Ian McClatchy: Putting Down Roots for the Environment

Planting native trees to benefit the environment and agriculture

Ryan Hering, participant from ALUS WUQWATR.
Ian McClatchy in the lowland pasture of Rupert Hill Farm, the land he and his family call home. Photo: Philippe Boivin.

At Rupert Hill Farm, in the Municipality of La Peche, just outside Gatineau, Quebec, Ian McClatchy found a parcel of land to work, live on and steward.

A member of ALUS Outaouais, which launched in 2021, Ian was eager to participate in the ALUS program and help guide its adoption in the area.

“The goals or philosophy behind ALUS was appealing. It fit my mindset,” says Ian.

Just five minutes from the end of the highway, Rupert Hill Farm is nestled into the hills above the Gatineau River Valley. The land is beautiful and rolling, but in the lowlands, the wind can gather and howl across pasture, making unpleasant conditions for livestock and pollinators, alike.

“So, in areas like we have here where there’s no cover, the bees aren’t going to be very happy; they’re going to pollinate less,” says Ian.

These landscape challenges are what has motivated Ian to undertake this windbreak project with ALUS, planting native trees and shrubs to slow the wind. They do more than just that, though.

“They also act as a snow fence, creating bigger, denser snow drifts that result in more spring water accumulation,” says Ian.

Ian’s most recent project with ALUS, a three row windbreak of native trees and shrubs. The project was collaborative with neighbouring farms, Ferme Forêt and Ferme Sol land.
Ian’s latest project with ALUS, a three row windbreak of native trees and shrubs. The project was collaborative with neighbouring farms, Ferme Forêt and Ferme Sol land. Photo: Philippe Boivin.

Having just been planted, it will take some time for the trees to reach maturity and provide the full suite of landscape advantages, but Ian is playing the long game. He’s conscious of how the past informs the present and how what he does now will affect the future. Not only that, but the history of the land.

“The farm was probably started around 1850,” says Ian. 

“This lake didn’t used to be nearly as big. It used to be really tiny,” he says. Lac Fairburn abuts Rupert Hill Farm and neighbouring properties and measures about 800 metres by 500 metres at its longest and widest points, respectively.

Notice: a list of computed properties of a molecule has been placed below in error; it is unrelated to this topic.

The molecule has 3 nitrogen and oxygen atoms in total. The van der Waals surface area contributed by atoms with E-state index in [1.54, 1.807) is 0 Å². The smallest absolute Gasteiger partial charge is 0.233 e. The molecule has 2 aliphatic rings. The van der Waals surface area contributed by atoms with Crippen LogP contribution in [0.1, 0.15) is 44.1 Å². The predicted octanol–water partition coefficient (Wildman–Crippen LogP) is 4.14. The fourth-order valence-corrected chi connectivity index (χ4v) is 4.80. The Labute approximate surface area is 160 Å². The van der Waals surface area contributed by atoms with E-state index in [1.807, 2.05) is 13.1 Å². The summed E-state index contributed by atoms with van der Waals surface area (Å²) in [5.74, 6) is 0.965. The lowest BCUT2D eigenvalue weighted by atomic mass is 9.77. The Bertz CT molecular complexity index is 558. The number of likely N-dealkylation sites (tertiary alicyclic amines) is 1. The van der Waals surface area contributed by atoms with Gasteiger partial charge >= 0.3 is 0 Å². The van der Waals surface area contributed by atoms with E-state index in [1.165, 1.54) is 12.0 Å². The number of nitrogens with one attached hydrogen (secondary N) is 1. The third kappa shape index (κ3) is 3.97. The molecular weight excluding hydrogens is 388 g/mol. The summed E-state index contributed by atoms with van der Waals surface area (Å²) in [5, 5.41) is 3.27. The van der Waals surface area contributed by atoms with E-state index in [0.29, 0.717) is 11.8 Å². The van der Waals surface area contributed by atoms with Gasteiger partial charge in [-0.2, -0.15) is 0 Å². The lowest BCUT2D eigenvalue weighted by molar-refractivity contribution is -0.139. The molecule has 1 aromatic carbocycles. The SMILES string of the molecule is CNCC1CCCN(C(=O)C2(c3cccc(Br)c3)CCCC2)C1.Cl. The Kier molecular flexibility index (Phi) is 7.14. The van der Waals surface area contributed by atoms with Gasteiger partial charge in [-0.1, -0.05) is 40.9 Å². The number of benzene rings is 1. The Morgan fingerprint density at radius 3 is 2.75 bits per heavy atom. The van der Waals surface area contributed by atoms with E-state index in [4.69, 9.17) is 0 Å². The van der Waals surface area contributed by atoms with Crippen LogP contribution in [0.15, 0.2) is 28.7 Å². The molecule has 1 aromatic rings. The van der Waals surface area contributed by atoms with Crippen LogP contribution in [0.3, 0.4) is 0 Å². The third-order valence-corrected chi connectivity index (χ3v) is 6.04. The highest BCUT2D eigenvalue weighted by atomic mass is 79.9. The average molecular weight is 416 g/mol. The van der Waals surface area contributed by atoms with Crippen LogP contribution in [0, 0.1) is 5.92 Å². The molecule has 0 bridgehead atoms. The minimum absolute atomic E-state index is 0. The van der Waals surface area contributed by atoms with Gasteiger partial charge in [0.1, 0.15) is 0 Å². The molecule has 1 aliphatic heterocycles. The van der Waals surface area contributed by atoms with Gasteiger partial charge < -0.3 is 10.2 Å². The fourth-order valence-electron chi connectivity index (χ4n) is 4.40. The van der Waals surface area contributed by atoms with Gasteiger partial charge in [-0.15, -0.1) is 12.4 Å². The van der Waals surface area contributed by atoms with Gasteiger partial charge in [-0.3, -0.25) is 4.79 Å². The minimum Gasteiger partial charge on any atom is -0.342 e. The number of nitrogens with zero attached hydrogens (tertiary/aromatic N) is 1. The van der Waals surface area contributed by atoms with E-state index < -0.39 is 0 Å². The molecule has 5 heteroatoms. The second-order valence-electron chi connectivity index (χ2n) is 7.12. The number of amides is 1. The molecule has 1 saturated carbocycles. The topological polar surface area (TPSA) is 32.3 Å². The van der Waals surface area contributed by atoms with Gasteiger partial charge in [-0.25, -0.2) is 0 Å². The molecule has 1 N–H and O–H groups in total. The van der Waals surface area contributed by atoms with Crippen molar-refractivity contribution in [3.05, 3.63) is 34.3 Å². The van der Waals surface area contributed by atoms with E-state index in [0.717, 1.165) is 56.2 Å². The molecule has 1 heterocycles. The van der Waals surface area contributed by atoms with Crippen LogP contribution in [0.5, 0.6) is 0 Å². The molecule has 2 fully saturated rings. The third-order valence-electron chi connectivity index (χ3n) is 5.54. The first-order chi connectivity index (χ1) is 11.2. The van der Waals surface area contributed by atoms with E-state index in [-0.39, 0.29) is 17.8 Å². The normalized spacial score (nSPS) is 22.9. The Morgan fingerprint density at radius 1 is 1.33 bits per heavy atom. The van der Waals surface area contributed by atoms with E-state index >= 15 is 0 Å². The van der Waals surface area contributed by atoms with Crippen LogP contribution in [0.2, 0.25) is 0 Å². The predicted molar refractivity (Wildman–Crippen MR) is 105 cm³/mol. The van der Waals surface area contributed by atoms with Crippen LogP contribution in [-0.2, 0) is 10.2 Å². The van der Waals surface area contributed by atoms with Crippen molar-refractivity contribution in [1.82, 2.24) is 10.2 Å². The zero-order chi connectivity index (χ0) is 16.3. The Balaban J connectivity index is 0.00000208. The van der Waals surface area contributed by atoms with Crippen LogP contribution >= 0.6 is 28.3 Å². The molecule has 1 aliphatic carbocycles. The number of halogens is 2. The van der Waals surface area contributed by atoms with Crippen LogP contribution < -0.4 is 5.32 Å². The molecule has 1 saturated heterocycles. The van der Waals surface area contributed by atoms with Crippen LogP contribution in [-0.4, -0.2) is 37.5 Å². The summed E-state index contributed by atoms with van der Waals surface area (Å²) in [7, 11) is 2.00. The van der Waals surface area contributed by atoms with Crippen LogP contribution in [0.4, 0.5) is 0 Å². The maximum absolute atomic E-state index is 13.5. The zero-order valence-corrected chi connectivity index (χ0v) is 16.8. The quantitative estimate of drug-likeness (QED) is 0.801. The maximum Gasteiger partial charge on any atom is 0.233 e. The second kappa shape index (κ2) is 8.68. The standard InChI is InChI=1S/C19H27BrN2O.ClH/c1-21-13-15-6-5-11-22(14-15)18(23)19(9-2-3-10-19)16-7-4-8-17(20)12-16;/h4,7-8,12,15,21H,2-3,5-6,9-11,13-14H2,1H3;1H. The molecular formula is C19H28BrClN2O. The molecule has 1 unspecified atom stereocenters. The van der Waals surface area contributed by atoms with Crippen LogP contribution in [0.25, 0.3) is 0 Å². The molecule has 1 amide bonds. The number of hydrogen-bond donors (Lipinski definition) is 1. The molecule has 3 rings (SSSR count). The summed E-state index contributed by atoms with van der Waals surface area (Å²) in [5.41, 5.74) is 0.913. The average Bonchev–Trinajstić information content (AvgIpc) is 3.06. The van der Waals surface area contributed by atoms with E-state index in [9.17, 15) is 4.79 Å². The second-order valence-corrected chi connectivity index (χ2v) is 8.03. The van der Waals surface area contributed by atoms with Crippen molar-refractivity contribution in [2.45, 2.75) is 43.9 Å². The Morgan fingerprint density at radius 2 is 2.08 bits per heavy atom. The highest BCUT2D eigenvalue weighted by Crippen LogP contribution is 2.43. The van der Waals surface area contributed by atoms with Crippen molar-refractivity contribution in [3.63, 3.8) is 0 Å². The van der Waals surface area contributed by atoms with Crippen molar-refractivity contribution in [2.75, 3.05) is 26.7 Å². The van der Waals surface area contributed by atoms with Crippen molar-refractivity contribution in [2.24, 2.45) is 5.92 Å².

Before the lake, the area was home to a cedar swamp and mixed pine forest, says Ian. After the forest was largely cleared, the land slumped and the swamp became a lake.

McClatchy Outaouais 20211102-PhilBoivin-060-Ian_Lake
Ian with Lac Fairburn in the background. Photo: Philippe Boivin.

“Right on your land, you can hear stories of how we’ve impacted the land,” says Ian. Not that it’s bad, just different. Lac Fairburn provides important wetland habitat.

With his eye on the future, Ian partnered with ALUS for the multi-row tree and shrub windbreak, undertaken with his neighbours along their shared fence line, Ferme Forêt and Ferme Sol land.

“Three rows, two of which are trees and one of which are shrubs,” describes Ian. “Two rows on my side and two on the neighbours, following our boundary fence for some distance.”

The species planted include: White Pine, Sugar Maple, Silver Maple, Red Maple, Shadlow Serviceberry, Black chokeberry, Beaked Hazelnut, Common Ninebark, American Mountain-Ash, American Cranberrybush Viburnum, Nannyberry, Allegheny Serviceberry and American Hazel. For a total of 88 trees and 90 shrubs planted.

Photos of Ian McClatchy from the Rupert Hill Farm with his tree planting project.
A silver maple planted in the windbreak. Small now, but with a bright future ahead. Photo: Philippe Boivin.

For Ian, the projects represent a holistic view of nature, the future and his relationship to the world.

“All the things we planted are carbon sinks. So, for the lifetime that they exist, and even after in theory, they’re storing a certain amount of carbon,” he says. “And even after these trees die, although the carbon is being slowly released, there’s still an ecosystem.”

An ecosystem that’s part of a continuum, a cycle of life and death that helps nourish biodiversity.

And while ALUS is focused on outcomes for producers and the environment, Ian can’t help but find a bit of self-interest in the work:

“Being a part of the environment, being in the environment; being an earthling,” Ian laughs. “I can’t say that it’s not beneficial directly to me, too, even if the direct link might be less obvious.”

Working with ALUS Outaouais has allowed Ian to tap into resources he wouldn’t have otherwise had, including several volunteers that helped with planting the species. These resources reflect the community ethic behind both ALUS and Ian’s work, communities that make it possible for stewards like Ian to provide benefits to their local community and the natural world.

“The program is great!” he says.

Photos of Ian McClatchy from the Rupert Hill Farm with his tree planting project.
Ian walks the length of the newly planted windbreak. Photo: Philippe Boivin.
Ron Toonders, Switchgrass for Grassroots Resilience

Ron Toonders, Switchgrass for Grassroots Resilience

Farmers like Ron Toonders are building resilient practices that benefit nature and the agricultural landscape in Ontario   This photo depicts the root system of switchgrass, Panicum virgatum. (Grown at The Land Institute in Salina, Kansas) In the hot summer months,...

Currie McIntosh; Happily Creating Habitat at Haywood Farms

Currie McIntosh; Happily Creating Habitat at Haywood Farms

The McIntosh family is promoting biodiversity through their environmental projects on their farm in Ontario Currie McIntosh stands in front of the stormwater retention pond project he constructed with ALUS in 2020. In the fall of 2023, farmers and ranchers visited...